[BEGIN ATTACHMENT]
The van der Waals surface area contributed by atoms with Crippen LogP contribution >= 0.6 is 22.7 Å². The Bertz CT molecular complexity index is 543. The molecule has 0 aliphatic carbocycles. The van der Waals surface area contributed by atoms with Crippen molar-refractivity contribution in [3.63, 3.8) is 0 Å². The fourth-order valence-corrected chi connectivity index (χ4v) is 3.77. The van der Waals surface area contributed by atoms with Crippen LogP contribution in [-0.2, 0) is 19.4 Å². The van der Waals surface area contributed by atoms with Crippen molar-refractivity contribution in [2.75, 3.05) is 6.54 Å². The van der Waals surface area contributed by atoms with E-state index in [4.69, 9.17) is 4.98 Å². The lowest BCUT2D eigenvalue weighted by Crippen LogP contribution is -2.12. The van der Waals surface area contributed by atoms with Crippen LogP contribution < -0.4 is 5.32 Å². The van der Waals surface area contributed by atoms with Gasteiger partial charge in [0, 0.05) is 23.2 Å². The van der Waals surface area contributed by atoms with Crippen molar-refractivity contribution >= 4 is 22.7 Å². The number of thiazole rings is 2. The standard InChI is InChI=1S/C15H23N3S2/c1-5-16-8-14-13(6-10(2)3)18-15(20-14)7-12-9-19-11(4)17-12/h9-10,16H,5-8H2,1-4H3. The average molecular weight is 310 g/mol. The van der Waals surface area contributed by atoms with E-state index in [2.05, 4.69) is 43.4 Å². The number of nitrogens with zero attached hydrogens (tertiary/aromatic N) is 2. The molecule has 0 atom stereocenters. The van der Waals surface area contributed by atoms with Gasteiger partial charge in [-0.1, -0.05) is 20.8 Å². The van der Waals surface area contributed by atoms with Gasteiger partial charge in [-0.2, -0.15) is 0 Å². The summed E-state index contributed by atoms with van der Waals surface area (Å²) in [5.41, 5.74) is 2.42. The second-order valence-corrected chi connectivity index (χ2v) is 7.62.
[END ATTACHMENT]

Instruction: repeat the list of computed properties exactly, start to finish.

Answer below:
The van der Waals surface area contributed by atoms with Crippen LogP contribution >= 0.6 is 22.7 Å². The Bertz CT molecular complexity index is 543. The molecule has 0 aliphatic carbocycles. The van der Waals surface area contributed by atoms with Crippen molar-refractivity contribution in [3.63, 3.8) is 0 Å². The fourth-order valence-corrected chi connectivity index (χ4v) is 3.77. The van der Waals surface area contributed by atoms with Crippen LogP contribution in [-0.2, 0) is 19.4 Å². The van der Waals surface area contributed by atoms with Crippen molar-refractivity contribution in [2.75, 3.05) is 6.54 Å². The van der Waals surface area contributed by atoms with E-state index in [4.69, 9.17) is 4.98 Å². The lowest BCUT2D eigenvalue weighted by Crippen LogP contribution is -2.12. The van der Waals surface area contributed by atoms with Crippen LogP contribution < -0.4 is 5.32 Å². The van der Waals surface area contributed by atoms with Gasteiger partial charge in [0, 0.05) is 23.2 Å². The van der Waals surface area contributed by atoms with Crippen molar-refractivity contribution >= 4 is 22.7 Å². The number of thiazole rings is 2. The standard InChI is InChI=1S/C15H23N3S2/c1-5-16-8-14-13(6-10(2)3)18-15(20-14)7-12-9-19-11(4)17-12/h9-10,16H,5-8H2,1-4H3. The average molecular weight is 310 g/mol. The van der Waals surface area contributed by atoms with E-state index in [2.05, 4.69) is 43.4 Å². The number of nitrogens with zero attached hydrogens (tertiary/aromatic N) is 2. The molecule has 0 atom stereocenters. The van der Waals surface area contributed by atoms with Gasteiger partial charge in [-0.1, -0.05) is 20.8 Å². The van der Waals surface area contributed by atoms with Gasteiger partial charge in [-0.2, -0.15) is 0 Å². The summed E-state index contributed by atoms with van der Waals surface area (Å²) in [5.41, 5.74) is 2.42. The second-order valence-corrected chi connectivity index (χ2v) is 7.62.